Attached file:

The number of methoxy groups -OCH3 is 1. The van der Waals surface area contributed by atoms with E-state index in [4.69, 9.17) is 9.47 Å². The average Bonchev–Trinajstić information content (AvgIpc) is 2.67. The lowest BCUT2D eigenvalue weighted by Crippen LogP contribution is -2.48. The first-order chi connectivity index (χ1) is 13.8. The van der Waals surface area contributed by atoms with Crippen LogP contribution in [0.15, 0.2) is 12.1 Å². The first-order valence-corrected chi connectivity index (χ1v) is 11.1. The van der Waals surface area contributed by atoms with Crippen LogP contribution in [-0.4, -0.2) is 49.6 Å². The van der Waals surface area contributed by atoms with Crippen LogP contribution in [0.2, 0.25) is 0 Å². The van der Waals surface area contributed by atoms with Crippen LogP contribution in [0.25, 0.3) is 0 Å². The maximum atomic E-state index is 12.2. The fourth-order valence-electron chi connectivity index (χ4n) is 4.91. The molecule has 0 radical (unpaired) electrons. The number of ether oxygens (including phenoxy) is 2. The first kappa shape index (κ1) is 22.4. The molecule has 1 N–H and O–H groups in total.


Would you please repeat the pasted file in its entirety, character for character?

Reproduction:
The number of methoxy groups -OCH3 is 1. The van der Waals surface area contributed by atoms with E-state index in [4.69, 9.17) is 9.47 Å². The average Bonchev–Trinajstić information content (AvgIpc) is 2.67. The lowest BCUT2D eigenvalue weighted by Crippen LogP contribution is -2.48. The first-order chi connectivity index (χ1) is 13.8. The van der Waals surface area contributed by atoms with Crippen LogP contribution in [0.15, 0.2) is 12.1 Å². The first-order valence-corrected chi connectivity index (χ1v) is 11.1. The van der Waals surface area contributed by atoms with Crippen LogP contribution in [-0.4, -0.2) is 49.6 Å². The van der Waals surface area contributed by atoms with Crippen LogP contribution in [0.2, 0.25) is 0 Å². The van der Waals surface area contributed by atoms with Crippen LogP contribution in [0.25, 0.3) is 0 Å². The maximum atomic E-state index is 12.2. The fourth-order valence-electron chi connectivity index (χ4n) is 4.91. The molecule has 0 radical (unpaired) electrons. The number of ether oxygens (including phenoxy) is 2. The first kappa shape index (κ1) is 22.4. The molecule has 1 N–H and O–H groups in total.